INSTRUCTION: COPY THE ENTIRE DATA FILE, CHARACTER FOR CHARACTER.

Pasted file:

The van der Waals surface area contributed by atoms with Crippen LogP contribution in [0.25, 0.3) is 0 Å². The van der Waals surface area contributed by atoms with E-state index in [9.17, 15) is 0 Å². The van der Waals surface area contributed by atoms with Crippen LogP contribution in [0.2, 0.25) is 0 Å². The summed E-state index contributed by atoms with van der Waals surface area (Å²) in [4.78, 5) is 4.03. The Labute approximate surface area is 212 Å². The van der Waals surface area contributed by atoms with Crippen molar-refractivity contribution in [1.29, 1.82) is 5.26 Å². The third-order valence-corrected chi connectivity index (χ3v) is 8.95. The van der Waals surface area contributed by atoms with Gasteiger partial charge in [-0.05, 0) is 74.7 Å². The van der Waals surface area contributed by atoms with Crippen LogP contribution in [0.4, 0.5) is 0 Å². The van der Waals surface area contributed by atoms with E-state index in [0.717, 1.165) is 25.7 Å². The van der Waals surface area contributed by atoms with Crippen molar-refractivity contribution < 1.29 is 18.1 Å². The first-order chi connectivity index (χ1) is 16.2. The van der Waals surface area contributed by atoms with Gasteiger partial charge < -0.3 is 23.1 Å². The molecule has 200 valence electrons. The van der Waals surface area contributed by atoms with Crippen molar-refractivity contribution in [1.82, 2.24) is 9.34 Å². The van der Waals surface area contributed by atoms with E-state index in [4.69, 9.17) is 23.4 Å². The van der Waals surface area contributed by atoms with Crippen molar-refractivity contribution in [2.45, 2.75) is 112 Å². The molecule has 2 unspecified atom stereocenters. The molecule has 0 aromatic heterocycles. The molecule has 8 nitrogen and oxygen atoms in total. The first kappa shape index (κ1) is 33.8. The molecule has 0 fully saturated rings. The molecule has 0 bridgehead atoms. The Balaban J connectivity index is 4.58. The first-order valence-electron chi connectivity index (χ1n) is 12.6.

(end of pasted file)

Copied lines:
The van der Waals surface area contributed by atoms with Crippen LogP contribution in [0.25, 0.3) is 0 Å². The van der Waals surface area contributed by atoms with E-state index in [9.17, 15) is 0 Å². The van der Waals surface area contributed by atoms with Crippen LogP contribution in [0.2, 0.25) is 0 Å². The summed E-state index contributed by atoms with van der Waals surface area (Å²) in [4.78, 5) is 4.03. The Labute approximate surface area is 212 Å². The van der Waals surface area contributed by atoms with Crippen molar-refractivity contribution in [1.29, 1.82) is 5.26 Å². The third-order valence-corrected chi connectivity index (χ3v) is 8.95. The van der Waals surface area contributed by atoms with Gasteiger partial charge in [-0.05, 0) is 74.7 Å². The van der Waals surface area contributed by atoms with Crippen LogP contribution in [0.4, 0.5) is 0 Å². The van der Waals surface area contributed by atoms with E-state index in [0.717, 1.165) is 25.7 Å². The van der Waals surface area contributed by atoms with Crippen molar-refractivity contribution < 1.29 is 18.1 Å². The first-order chi connectivity index (χ1) is 16.2. The van der Waals surface area contributed by atoms with Gasteiger partial charge < -0.3 is 23.1 Å². The molecule has 200 valence electrons. The van der Waals surface area contributed by atoms with Crippen molar-refractivity contribution in [1.82, 2.24) is 9.34 Å². The van der Waals surface area contributed by atoms with E-state index in [4.69, 9.17) is 23.4 Å². The van der Waals surface area contributed by atoms with Crippen molar-refractivity contribution in [2.45, 2.75) is 112 Å². The molecule has 2 unspecified atom stereocenters. The molecule has 0 aromatic heterocycles. The molecule has 8 nitrogen and oxygen atoms in total. The first kappa shape index (κ1) is 33.8. The molecule has 0 fully saturated rings. The molecule has 0 bridgehead atoms. The Balaban J connectivity index is 4.58. The first-order valence-electron chi connectivity index (χ1n) is 12.6.